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2. What is the availability and cost of household help, and what types of help are typically employed by expatriates?

It is difficult to find full-time help. You have to be her sponsor and wait until her last sponsor transfers her to you.

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3. What kinds of gyms or other sports/workout facilities are available? Are they expensive?

They have gym classes at the compound for a very reasonable price, around 6 USD per class.
I went once to Gold's gym and asked about the fees. It was ridiculously unaffordable.

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4. Are credit cards widely accepted and safe to use locally? Are ATMs common and do you recommend using them? Are they safe to use?

We used them often, but they are not accepted in many places.

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5. How much of the local language do you need for daily living? Are local language classes/tutors available and affordable?

You can survive with English.

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6. Would someone with physical disabilities have difficulties living in this city?

I don't think so

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1. Are local buses, trams, trains or taxis safe and affordable?

Mobility is a big deal for women here. We are not allowed to use public transportation or to drive. We depend on the motor pool, and have to call and ask them like they are doing a favor to you. And often they just tell you to wait because they don't have vehicles available. and you have to wait sometimes even an hour for them to come.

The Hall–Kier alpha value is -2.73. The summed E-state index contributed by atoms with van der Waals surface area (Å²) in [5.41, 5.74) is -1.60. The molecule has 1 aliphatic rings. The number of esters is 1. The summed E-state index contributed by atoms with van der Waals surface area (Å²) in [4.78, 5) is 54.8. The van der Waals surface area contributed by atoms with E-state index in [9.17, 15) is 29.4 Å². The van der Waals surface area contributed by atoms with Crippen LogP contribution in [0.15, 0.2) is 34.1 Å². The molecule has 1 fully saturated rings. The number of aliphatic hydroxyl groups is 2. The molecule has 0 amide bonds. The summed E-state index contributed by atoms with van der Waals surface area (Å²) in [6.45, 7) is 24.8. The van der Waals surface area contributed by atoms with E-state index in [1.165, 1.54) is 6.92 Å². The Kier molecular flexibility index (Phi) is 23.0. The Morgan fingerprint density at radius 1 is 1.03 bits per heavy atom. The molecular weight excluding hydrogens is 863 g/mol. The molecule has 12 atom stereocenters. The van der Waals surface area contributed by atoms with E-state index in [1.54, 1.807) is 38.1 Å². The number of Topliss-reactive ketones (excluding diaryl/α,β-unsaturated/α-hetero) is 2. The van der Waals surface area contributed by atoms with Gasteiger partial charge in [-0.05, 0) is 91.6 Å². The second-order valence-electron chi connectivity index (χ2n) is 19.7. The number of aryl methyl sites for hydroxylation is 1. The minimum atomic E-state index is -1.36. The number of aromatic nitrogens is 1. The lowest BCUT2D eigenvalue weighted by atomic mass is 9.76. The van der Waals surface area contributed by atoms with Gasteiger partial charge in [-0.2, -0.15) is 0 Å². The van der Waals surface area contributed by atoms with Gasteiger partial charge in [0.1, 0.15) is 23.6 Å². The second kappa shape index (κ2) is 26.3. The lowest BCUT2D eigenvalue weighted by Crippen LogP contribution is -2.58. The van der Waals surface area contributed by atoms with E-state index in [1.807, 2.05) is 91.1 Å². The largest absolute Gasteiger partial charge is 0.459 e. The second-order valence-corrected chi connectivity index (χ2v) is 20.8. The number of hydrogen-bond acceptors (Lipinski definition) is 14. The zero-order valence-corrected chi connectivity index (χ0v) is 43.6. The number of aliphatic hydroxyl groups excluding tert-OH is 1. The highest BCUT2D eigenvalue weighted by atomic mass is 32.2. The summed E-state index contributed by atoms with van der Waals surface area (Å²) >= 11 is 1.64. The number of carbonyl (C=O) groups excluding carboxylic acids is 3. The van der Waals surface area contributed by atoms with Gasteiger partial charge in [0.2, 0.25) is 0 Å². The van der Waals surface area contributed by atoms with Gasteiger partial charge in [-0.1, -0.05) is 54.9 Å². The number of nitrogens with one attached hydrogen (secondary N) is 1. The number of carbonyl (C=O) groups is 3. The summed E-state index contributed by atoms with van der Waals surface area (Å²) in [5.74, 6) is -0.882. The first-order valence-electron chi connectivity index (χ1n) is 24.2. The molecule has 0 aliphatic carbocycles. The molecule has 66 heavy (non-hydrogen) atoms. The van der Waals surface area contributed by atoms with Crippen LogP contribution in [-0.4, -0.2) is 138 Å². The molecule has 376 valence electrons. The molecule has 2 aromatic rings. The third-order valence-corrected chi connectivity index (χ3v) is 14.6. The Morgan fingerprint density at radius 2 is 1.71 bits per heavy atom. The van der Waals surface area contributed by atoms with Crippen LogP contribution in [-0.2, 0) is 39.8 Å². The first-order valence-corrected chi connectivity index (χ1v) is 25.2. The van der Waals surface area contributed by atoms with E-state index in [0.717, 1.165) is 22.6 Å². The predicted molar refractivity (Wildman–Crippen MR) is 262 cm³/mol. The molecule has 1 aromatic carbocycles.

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2. What kind of car do you recommend bringing to post, given the terrain, availability of parts, burglary/carjacking risks, etc.? What kind of car do you advise not to bring?


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Phone & Internet:

1. Is high-speed home Internet access available? How long does it typically take to install it after arrival?

Internet service is bad here.

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1. Are qualified veterinarians and/or good kennel services available? Do animals need to be quarantined upon entry to the country? Are there other considerations regarding pets that are particular to this country?

This is expensive. There is only one doctor who treats dogs, and I heard that he charged almost 1800 USD for a dog's surgery.

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Employment & Volunteer Opportunities:

1. What types of jobs do most expatriate spouses/partners have? Locally based or telecommuting? Full-time or part-time? Can you comment on local salary scales?